Château and Caves of the Loire

Posted by Bacchus in Wines October 4, 2015

I’ve just come back from a ‘lads’ holiday in the Loire Valley, and boy was it good.  We drove all the way there and back, so it was a bit of an epic journey through sometimes tedious landscape, but as soon as we reached the Loire it was clear it was worth the effort. I have always loved this region since the first time I visited as a little boy, with its majestic châteaux, languid river and gentle pace of life. Now there was something else I could really enjoy alongside my Dad and brother – the wine.

We started our holiday in the delightful riverside town of Amboise in the Touraine, with its Château perched above the river and the cafés. Next door was Vouvray, an appellation that only produces still white wines and sparkling from the Chenin Blanc grape. This is one of my all time favourite grape varieties and I have been lucky enough to savour some great examples before. We stopped at the local co-op winery to try through their range, which included some excellent quality dry sparkling and a variety of still wines. The styles of Chenin produced largely depend on vintage conditions and can range from sec (dry, although more typically sec-tendre which is just off-dry) through to Liquoreux (full on sticky). Aromas and flavours can vary from fresh apple and acacia flowers through to dried apricots and wild honey. They can have a harder mineral edge and a sharp acidic bite, or be soft, ripe and creamy. This is a chameleon grape that at its best can intrigue and astound.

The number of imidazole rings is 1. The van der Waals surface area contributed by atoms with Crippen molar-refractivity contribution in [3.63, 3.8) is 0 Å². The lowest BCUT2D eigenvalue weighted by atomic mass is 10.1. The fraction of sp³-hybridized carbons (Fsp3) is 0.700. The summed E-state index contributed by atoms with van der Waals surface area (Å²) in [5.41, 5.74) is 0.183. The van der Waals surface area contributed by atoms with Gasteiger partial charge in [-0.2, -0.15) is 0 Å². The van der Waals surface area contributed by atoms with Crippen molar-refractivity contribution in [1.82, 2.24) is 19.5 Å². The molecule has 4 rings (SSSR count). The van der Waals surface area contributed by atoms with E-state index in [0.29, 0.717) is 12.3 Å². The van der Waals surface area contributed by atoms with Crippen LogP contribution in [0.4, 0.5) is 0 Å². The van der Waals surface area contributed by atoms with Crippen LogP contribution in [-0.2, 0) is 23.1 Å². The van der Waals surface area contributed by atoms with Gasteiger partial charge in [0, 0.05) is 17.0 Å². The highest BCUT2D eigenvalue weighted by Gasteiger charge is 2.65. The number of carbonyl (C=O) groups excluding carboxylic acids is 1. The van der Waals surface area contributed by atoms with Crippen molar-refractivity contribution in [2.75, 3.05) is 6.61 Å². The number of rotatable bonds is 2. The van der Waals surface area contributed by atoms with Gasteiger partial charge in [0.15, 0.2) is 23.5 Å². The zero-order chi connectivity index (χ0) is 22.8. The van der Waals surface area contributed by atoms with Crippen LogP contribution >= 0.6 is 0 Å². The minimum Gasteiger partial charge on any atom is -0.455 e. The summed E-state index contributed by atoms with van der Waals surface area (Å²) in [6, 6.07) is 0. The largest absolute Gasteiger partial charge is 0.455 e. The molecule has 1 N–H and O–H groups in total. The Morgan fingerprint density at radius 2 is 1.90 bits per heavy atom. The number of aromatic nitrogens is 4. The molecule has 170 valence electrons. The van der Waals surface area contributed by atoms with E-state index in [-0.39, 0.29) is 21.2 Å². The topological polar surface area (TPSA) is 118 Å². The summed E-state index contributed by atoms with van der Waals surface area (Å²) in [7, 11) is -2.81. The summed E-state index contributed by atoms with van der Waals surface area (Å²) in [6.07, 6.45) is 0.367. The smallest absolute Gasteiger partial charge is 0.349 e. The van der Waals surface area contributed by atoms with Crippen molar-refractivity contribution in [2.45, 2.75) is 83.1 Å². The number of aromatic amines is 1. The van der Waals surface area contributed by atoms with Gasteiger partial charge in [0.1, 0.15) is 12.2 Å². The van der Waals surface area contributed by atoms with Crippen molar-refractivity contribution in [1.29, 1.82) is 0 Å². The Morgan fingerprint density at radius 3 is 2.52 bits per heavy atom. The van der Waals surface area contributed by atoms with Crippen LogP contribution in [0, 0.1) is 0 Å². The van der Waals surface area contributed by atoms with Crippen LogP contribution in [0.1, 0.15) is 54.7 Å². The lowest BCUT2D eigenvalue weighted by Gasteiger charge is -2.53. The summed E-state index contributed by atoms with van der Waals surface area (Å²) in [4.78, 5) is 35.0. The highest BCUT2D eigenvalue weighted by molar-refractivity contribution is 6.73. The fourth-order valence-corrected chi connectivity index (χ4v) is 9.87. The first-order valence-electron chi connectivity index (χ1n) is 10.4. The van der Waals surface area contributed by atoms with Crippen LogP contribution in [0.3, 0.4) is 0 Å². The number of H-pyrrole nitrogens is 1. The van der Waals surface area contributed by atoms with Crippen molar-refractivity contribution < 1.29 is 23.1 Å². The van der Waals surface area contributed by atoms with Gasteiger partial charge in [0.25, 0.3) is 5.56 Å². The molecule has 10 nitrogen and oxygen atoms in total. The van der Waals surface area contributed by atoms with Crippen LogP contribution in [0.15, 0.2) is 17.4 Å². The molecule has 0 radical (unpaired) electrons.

Cabernet Franc is a much under-appreciated grape, most noted perhaps for playing a part in Bordeaux blends (including all of the very top wines), but in this part of the world it stands alone. Based in Chinon we were right in the middle of its spiritual home.  We visited a cave that stretched far into the famous Tuffeau limestone of the region. This soft stone is easy to quarry and sculpt, and is responsible in part for the beauty of the local château. Here it was providing a perfect temperature-regulated cellar for the ageing Cabernet Franc wines. We tried a few from some of the best producers in the area and they were very impressive. The stereotypical Cabernet Franc is red fruited with a slightly leafy, peppery quality and a savoury edge, often likened to pencil shavings. I find Saumur wines tend to stick to this but Chinon is a little more complex; earthier, often more dark fruited, more structured and given to tertiary aromas of forest floor with age. There was even a nice truffley development to one of the old vine examples we tried. Many that we admired required further ageing but still showed well, with a satisfying fruitiness and an elegance on the palate. I even managed to procure a 1989 bottle of a top cuvée for less than £20 – amazing value really.

In the local restaurants it is all about the local wine – you will find little else on offer in many, and why not? They are a perfect foil for the local cuisine and their lightness means you will come back to them again and again. They can be serious wines but they are not blockbusters and are all the better for it. Vive la Loire!

Tagged: Bacchus Cabernet Franc Chenin Blanc French Wine Loire Sparkling Wine

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